Researchers have found a gene that promotes faster-growing and larger roots, which could lead to plants with a robuster ability to sequester excess atmospheric carbon
Changes to a single gene in a model organism in plant biology, Arabidopsis thaliana, have been found to promote faster-growing and larger root systems—an application that could help researchers engineer bigger, better crops capable of sequestering more atmospheric carbon. The gene and its operations are described in the November 11 issue of the journal Cell.
Bigger root systems mean more climate-warming carbon could essentially be buried, because plants build their roots using atmospheric carbon. From the roots, carbon can be transferred into soil where it canremain for millennia.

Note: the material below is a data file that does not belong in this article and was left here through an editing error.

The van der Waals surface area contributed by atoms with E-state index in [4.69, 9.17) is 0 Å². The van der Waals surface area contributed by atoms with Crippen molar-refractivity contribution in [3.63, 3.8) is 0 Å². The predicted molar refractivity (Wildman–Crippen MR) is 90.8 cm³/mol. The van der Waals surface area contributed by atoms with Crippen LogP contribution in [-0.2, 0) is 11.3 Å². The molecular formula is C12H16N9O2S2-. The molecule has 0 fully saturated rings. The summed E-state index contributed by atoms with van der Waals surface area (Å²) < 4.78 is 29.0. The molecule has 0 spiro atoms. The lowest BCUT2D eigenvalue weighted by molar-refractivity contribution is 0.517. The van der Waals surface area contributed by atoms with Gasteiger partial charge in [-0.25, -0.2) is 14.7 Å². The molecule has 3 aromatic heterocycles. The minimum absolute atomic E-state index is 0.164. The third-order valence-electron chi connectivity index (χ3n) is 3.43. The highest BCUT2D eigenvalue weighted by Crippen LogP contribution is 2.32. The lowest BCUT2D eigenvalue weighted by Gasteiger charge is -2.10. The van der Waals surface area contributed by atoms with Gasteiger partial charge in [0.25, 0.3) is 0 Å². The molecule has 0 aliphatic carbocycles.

Plants engineered to have bigger root systems could also help address food shortages and aid in efforts to grow crops in a warmer, drier climate. Evidence suggests that plants with larger root systems are more drought-resistant.
There could also be benefits to the biofuel industry. Faster-growing root systems could allow new plants to take hold more quickly, including perennial grasses like switchgrass and Miscanthus, which are considered viable feedstocks for next-generation biofuel.
“With switchgrass, for example, frequently you cannot harvest the first year’s crop because it takes a long time for the root system to establish,” says study author Philip Benfey, a professor of biology at Duke University and director of Duke’s Institute for Genome Sciences and Policy Center for Systems Biology. If plant genetic engineeringcould reduce that waiting time, “that would be a huge boon for farmers,” he adds.